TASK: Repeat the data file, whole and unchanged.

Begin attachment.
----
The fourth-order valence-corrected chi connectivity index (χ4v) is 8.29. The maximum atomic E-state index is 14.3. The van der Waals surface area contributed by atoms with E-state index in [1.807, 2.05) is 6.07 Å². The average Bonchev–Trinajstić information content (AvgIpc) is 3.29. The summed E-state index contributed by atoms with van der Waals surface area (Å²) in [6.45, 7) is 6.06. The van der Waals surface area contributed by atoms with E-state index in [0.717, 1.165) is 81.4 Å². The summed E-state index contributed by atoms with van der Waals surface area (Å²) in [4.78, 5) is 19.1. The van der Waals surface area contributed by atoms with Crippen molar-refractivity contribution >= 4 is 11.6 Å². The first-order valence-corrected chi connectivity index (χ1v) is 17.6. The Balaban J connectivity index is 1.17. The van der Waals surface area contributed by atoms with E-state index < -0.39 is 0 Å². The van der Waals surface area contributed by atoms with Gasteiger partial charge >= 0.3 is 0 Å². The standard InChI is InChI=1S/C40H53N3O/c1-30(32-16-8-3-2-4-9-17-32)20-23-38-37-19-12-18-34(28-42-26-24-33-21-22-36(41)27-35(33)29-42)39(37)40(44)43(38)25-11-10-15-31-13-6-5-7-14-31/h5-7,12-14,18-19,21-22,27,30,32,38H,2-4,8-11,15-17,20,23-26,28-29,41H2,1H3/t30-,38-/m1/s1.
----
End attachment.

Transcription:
The fourth-order valence-corrected chi connectivity index (χ4v) is 8.29. The maximum atomic E-state index is 14.3. The van der Waals surface area contributed by atoms with E-state index in [1.807, 2.05) is 6.07 Å². The average Bonchev–Trinajstić information content (AvgIpc) is 3.29. The summed E-state index contributed by atoms with van der Waals surface area (Å²) in [6.45, 7) is 6.06. The van der Waals surface area contributed by atoms with E-state index in [0.717, 1.165) is 81.4 Å². The summed E-state index contributed by atoms with van der Waals surface area (Å²) in [4.78, 5) is 19.1. The van der Waals surface area contributed by atoms with Crippen molar-refractivity contribution >= 4 is 11.6 Å². The first-order valence-corrected chi connectivity index (χ1v) is 17.6. The Balaban J connectivity index is 1.17. The van der Waals surface area contributed by atoms with E-state index < -0.39 is 0 Å². The van der Waals surface area contributed by atoms with Gasteiger partial charge >= 0.3 is 0 Å². The standard InChI is InChI=1S/C40H53N3O/c1-30(32-16-8-3-2-4-9-17-32)20-23-38-37-19-12-18-34(28-42-26-24-33-21-22-36(41)27-35(33)29-42)39(37)40(44)43(38)25-11-10-15-31-13-6-5-7-14-31/h5-7,12-14,18-19,21-22,27,30,32,38H,2-4,8-11,15-17,20,23-26,28-29,41H2,1H3/t30-,38-/m1/s1.